promise implied in law

promise implied in law
promise implied in law see promise

Merriam-Webster’s Dictionary of Law. . 1996.

Look at other dictionaries:

  • promise implied in fact — see promise Merriam Webster’s Dictionary of Law. Merriam Webster. 1996 …   Law dictionary

  • promise — prom·ise n: a declaration or manifestation esp. in a contract of an intention to act or refrain from acting in a specified way that gives the party to whom it is made a right to expect its fulfillment aleatory promise: a promise (as to compensate …   Law dictionary

  • implied — im·plied /im plīd/ adj: not directly or specifically made known (as in the terms of a contract); specif: recognized (as by a court) as existing by reason of an inference and esp. on legal or equitable grounds for breach of implied covenants in… …   Law dictionary

  • implied promise — see promise Merriam Webster’s Dictionary of Law. Merriam Webster. 1996 …   Law dictionary

  • promise — A declaration which binds the person who makes it, either in honor, conscience, or law, to do or forbear a certain specific act, and which gives to the person to whom made a right to expect or claim the performance of some particular thing. A… …   Black's law dictionary

  • implied warranty — see warranty 2a Merriam Webster’s Dictionary of Law. Merriam Webster. 1996. implied warranty …   Law dictionary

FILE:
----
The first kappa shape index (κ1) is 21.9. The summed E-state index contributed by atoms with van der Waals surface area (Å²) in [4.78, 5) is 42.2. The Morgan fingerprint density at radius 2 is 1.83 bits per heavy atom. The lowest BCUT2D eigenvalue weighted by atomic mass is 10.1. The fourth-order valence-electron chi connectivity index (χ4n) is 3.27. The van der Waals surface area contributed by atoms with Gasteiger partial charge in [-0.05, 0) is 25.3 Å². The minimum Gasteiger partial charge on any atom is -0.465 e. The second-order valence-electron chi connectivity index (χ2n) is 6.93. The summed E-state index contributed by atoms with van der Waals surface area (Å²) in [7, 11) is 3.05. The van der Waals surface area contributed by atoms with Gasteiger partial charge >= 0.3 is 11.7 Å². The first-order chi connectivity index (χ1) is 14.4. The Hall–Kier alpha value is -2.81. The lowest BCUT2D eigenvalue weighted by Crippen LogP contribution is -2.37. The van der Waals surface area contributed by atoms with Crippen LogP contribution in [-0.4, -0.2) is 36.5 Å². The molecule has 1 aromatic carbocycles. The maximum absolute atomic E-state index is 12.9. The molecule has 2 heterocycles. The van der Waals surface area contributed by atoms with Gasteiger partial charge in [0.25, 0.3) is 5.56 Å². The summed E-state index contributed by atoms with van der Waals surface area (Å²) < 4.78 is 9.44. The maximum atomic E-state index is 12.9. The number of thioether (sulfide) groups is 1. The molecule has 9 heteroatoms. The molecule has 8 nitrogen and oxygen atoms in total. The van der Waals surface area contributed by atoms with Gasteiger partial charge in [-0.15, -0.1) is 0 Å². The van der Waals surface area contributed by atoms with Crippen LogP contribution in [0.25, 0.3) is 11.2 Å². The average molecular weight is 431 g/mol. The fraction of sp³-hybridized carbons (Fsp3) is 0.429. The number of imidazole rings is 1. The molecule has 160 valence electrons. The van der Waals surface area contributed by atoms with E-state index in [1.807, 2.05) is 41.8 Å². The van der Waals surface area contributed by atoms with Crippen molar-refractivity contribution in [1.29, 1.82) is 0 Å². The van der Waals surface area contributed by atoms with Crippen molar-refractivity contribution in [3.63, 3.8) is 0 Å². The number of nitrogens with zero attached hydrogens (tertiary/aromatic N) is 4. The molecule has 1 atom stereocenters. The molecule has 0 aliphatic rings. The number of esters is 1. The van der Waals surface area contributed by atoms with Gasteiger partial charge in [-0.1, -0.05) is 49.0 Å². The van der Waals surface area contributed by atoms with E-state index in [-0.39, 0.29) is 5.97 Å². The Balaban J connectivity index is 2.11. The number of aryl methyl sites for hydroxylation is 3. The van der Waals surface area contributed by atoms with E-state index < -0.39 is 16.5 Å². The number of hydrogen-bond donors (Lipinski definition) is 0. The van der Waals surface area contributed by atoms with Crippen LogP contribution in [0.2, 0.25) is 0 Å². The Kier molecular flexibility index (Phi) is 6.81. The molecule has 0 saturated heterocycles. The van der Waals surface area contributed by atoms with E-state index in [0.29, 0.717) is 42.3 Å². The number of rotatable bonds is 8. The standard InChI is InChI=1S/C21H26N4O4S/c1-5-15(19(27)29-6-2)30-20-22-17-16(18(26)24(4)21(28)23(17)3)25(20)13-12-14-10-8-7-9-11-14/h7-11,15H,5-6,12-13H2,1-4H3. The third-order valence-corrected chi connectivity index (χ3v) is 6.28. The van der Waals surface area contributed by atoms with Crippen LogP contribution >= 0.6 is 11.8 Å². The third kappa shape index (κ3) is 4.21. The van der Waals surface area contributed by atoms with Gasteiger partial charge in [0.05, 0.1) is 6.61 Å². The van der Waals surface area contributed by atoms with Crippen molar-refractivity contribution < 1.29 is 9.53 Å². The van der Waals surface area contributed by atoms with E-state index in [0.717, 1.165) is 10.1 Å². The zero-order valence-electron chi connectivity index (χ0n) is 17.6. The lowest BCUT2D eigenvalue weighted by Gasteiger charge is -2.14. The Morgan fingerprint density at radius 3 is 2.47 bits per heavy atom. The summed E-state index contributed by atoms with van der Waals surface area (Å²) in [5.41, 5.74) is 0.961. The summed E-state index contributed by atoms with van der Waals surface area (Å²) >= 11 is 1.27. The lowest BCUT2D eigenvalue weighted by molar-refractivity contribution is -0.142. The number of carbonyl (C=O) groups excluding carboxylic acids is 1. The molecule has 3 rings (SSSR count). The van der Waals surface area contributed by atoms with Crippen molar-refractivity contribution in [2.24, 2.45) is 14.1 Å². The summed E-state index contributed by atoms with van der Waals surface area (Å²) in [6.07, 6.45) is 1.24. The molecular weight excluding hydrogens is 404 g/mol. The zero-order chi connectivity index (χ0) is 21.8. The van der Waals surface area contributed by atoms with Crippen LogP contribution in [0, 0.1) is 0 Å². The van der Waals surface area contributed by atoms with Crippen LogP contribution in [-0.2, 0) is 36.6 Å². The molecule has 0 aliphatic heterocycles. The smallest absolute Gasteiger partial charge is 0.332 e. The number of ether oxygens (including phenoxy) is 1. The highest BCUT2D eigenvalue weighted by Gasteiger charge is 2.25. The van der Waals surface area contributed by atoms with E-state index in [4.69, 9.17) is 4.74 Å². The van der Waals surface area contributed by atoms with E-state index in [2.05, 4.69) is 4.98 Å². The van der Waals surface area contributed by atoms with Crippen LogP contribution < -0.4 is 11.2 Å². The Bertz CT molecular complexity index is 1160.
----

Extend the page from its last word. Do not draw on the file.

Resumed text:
• Implied warranty — Contract law Part o …   Wikipedia

  • implied agreement — (1) Implied in fact. One inferred from the acts or conduct of the parties, instead of being expressed by them in written or spoken words. (2) Implied in law; more aptly termed a constructive or quasi contract. One where, by fiction of law, a… …   Black's law dictionary

  • implied agreement — (1) Implied in fact. One inferred from the acts or conduct of the parties, instead of being expressed by them in written or spoken words. (2) Implied in law; more aptly termed a constructive or quasi contract. One where, by fiction of law, a… …   Black's law dictionary

  • implied — This word is used in law in contrast to express ; i.e., where the intention in regard to the subjectmatter is not manifested by explicit and direct words, but is gathered by implication or necessary deduction from the circumstances, the general… …   Black's law dictionary

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